Practice for the Unplanned Event

Every coach loves that play which happened just the way he drew it up. To be honest about it though, those are more rare than ordinary. This is particularly true in the pass offense. Practicing contingency football is very important. I would take each of our pass plays and draw up what would happen if our QB were forced to scramble to his right and then repeat the process with a scramble left. I would drill this about ten minutes per a week to make sure everyone knew where to go on the field if the QB scrambled right or left. I had landmarks for each receiver and the offense of line and running backs had specific duties. Our teams often made spectacular plays when the opponent's defense played its best and forced our QB from the pocket. We turned our lemons into lemonade so to speak because we practiced the unplanned event.

Practice Organization is crucial to having an effective multiple receiver pass attack.

Practice Making the Big Play

Scores happen because players expect them to take place. I have certain things I want accomplished on each play from each player but the bottom line is to score. With that in mind, I made it mandatory that whomever ended up with the ball on any play had to cross the goal. In other words, our players scored on every play in practice, from individual drill right through team. I wanted all of the players to expect to score on every play. This takes some patience since the coach has to give the ball carrier time to return from the sprint to the goal. The results are worthwhile, as big plays can become habit.

Plan Success

All the practice habits described can be planned into workouts. The best time to plan workouts for the season is in the summer when the pressure is off. For this reason all of the workouts for the entire fall including bowl games or playoffs I planned in July. They were organized by day of the week and placed in a large binder to be used as needed on a daily basis. It was always amazing how few changes had to be made and how consistent our offense would become due to this planning. The most important time during the game week are the moments coaches spend with their players. By not having to devote daily time to planning practice schedules the coach has more time to spend with the players. Success can be planned well in advance.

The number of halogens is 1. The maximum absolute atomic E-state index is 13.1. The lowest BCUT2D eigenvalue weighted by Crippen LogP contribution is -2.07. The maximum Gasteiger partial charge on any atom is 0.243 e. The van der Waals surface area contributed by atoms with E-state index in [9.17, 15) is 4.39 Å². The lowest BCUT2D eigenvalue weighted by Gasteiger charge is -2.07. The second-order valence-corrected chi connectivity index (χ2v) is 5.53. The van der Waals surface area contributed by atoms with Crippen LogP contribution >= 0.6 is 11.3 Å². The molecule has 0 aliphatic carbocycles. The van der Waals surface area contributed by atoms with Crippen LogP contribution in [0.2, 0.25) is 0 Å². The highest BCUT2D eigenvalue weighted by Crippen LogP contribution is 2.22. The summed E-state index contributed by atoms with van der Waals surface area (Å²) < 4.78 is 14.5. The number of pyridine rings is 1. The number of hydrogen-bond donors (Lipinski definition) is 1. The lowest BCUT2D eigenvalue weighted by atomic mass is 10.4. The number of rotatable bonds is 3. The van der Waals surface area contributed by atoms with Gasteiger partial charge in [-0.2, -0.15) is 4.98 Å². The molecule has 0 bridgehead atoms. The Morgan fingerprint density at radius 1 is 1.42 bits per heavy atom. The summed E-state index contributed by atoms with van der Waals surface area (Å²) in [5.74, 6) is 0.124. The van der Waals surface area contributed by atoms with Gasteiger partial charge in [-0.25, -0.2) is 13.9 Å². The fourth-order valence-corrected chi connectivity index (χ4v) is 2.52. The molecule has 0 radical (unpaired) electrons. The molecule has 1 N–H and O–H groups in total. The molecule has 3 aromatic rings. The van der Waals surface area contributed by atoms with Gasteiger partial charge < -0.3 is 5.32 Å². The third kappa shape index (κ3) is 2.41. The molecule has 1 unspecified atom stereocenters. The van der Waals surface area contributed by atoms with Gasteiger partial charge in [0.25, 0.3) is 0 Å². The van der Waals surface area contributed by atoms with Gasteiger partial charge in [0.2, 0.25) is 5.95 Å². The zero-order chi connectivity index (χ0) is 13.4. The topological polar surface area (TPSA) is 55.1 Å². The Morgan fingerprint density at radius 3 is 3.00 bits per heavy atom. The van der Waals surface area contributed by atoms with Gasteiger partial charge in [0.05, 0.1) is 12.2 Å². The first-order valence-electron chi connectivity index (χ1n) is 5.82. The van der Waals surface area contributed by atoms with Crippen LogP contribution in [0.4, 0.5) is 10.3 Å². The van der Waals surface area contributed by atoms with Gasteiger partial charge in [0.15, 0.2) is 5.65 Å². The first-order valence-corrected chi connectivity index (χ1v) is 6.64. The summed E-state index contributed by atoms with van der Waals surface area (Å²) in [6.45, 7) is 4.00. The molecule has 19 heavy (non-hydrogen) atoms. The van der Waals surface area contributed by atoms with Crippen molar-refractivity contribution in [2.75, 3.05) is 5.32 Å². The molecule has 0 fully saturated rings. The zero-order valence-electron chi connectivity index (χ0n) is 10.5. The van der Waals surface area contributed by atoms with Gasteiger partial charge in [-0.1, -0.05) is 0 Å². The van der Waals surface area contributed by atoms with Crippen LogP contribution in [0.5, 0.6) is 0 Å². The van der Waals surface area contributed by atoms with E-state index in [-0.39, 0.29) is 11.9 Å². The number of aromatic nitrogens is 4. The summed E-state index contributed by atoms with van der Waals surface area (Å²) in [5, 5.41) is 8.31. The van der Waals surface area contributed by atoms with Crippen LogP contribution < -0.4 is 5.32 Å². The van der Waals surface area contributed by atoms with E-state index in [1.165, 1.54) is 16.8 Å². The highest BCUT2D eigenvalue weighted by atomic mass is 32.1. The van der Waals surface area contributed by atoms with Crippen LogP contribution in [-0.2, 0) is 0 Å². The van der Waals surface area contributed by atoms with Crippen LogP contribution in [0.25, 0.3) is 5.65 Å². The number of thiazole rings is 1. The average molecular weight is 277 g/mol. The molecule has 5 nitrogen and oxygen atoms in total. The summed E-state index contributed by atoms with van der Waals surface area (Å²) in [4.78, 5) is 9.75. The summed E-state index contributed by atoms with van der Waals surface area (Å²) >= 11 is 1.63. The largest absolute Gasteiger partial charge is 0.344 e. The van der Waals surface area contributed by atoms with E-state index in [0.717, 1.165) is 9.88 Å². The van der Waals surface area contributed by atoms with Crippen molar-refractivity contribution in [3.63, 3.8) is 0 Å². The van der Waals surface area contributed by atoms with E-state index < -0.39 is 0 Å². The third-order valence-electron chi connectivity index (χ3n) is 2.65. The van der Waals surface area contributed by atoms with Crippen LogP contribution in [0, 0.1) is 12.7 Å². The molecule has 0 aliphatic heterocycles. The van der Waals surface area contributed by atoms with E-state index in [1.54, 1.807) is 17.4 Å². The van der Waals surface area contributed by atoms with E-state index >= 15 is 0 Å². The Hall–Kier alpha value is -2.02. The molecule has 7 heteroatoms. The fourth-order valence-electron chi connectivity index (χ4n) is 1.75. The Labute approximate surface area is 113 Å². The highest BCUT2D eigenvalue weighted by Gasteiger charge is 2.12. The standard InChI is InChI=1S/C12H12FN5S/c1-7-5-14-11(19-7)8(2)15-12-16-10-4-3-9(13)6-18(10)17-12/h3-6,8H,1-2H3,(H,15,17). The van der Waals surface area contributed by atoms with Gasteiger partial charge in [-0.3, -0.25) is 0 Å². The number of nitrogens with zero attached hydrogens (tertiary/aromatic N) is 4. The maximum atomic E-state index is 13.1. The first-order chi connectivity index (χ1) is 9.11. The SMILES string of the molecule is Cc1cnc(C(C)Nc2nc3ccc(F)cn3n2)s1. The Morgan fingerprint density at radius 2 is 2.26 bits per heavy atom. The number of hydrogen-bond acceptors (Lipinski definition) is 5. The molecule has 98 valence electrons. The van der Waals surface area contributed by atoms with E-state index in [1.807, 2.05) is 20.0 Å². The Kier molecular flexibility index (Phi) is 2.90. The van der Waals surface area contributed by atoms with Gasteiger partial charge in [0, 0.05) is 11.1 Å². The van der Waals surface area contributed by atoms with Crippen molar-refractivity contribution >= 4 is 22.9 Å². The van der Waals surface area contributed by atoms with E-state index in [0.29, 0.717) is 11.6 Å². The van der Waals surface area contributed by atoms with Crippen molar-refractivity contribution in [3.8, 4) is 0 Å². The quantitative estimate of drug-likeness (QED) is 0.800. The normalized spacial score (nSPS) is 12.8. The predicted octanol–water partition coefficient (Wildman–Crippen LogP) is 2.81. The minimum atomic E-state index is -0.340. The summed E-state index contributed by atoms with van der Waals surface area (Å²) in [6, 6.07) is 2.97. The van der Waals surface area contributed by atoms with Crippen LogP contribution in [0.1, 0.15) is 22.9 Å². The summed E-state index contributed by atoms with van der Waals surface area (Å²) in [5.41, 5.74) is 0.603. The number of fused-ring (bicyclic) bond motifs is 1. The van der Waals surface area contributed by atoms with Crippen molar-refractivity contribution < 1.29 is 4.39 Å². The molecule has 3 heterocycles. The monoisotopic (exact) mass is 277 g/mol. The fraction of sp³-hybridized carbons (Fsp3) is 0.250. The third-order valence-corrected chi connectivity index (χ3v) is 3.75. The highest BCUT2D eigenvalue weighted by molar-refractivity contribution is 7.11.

Basic "Air Raid" Weekly Schedule-Season

90 min. view previous game
30 min. dress-warm-up
40 min. special teams review
20 min. individual drills
30 min. walk through game plan
30 min. watch video of upcoming opponent

30 min. watch video of upcoming opponent
15 min. warm-up
15 min. special teams/individual time for uninvolved
20 min. individual drills
10 min. group routes on air/OL individual drills
10 min. one on one DB-WR/inside drill
10 min. team screens
5 min. special teams
20 min. pass skel
25 min. team offense: coming off goal, open field, third and short, FGS
30 min. individual meet watch days work-out

30 min. watch video of upcoming opponent
15 min. warm-up
15 min. special teams/individual time for uninvolved
20 min. individual
10 min. one on one DB-WR/inside drill
20 min. pass skel
55 min. team: goal line, red zone, third and long, open field, punt
30 min. individual meet watch days work-out

20 min. team meet watch previous days team video
10 min. individual meet study opponents
15 min. warm-up
35 min. special teams/individual for uninvolved
10 min. individual
10 min. team scramble drill
55 min. team game plan
10 min. sideline sub special teams
No meetings after practice

Travel and meetings